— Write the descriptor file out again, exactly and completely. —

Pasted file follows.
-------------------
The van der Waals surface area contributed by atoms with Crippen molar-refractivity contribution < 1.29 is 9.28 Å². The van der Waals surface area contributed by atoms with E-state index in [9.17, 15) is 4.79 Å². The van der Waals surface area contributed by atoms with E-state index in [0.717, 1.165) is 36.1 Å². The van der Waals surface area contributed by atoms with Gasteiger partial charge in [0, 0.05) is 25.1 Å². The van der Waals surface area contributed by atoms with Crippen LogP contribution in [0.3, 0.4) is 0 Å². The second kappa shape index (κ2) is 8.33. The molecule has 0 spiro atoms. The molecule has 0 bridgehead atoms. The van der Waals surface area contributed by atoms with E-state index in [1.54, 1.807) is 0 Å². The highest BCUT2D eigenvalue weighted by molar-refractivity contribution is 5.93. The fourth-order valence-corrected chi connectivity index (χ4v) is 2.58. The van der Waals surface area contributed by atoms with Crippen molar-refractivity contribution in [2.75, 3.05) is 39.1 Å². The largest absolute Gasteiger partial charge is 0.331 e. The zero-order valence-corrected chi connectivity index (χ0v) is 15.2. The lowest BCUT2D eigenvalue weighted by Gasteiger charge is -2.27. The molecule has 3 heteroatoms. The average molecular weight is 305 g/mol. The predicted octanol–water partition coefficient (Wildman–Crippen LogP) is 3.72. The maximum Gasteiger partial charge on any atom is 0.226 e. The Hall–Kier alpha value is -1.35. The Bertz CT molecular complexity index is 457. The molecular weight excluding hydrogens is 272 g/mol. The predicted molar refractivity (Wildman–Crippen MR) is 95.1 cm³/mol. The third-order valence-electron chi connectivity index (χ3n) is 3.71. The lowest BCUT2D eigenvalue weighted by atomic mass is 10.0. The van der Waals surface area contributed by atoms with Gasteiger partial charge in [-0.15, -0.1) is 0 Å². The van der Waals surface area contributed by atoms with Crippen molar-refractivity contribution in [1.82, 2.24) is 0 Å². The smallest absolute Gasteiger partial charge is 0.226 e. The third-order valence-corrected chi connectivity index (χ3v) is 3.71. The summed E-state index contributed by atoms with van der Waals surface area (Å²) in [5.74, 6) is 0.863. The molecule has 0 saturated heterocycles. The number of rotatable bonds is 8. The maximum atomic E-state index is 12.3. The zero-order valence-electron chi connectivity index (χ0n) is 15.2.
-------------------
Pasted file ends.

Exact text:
The van der Waals surface area contributed by atoms with Crippen molar-refractivity contribution < 1.29 is 9.28 Å². The van der Waals surface area contributed by atoms with E-state index in [9.17, 15) is 4.79 Å². The van der Waals surface area contributed by atoms with E-state index in [0.717, 1.165) is 36.1 Å². The van der Waals surface area contributed by atoms with Gasteiger partial charge in [0, 0.05) is 25.1 Å². The van der Waals surface area contributed by atoms with Crippen LogP contribution in [0.3, 0.4) is 0 Å². The second kappa shape index (κ2) is 8.33. The molecule has 0 spiro atoms. The molecule has 0 bridgehead atoms. The van der Waals surface area contributed by atoms with E-state index in [1.54, 1.807) is 0 Å². The highest BCUT2D eigenvalue weighted by molar-refractivity contribution is 5.93. The fourth-order valence-corrected chi connectivity index (χ4v) is 2.58. The van der Waals surface area contributed by atoms with Crippen molar-refractivity contribution in [2.75, 3.05) is 39.1 Å². The largest absolute Gasteiger partial charge is 0.331 e. The zero-order valence-corrected chi connectivity index (χ0v) is 15.2. The lowest BCUT2D eigenvalue weighted by Gasteiger charge is -2.27. The molecule has 3 heteroatoms. The average molecular weight is 305 g/mol. The predicted octanol–water partition coefficient (Wildman–Crippen LogP) is 3.72. The maximum Gasteiger partial charge on any atom is 0.226 e. The Hall–Kier alpha value is -1.35. The Bertz CT molecular complexity index is 457. The molecular weight excluding hydrogens is 272 g/mol. The predicted molar refractivity (Wildman–Crippen MR) is 95.1 cm³/mol. The third-order valence-electron chi connectivity index (χ3n) is 3.71. The lowest BCUT2D eigenvalue weighted by atomic mass is 10.0. The van der Waals surface area contributed by atoms with Gasteiger partial charge in [-0.15, -0.1) is 0 Å². The van der Waals surface area contributed by atoms with Crippen molar-refractivity contribution in [1.82, 2.24) is 0 Å². The smallest absolute Gasteiger partial charge is 0.226 e. The third-order valence-corrected chi connectivity index (χ3v) is 3.71. The summed E-state index contributed by atoms with van der Waals surface area (Å²) in [5.74, 6) is 0.863. The molecule has 0 saturated heterocycles. The number of rotatable bonds is 8. The maximum atomic E-state index is 12.3. The zero-order valence-electron chi connectivity index (χ0n) is 15.2.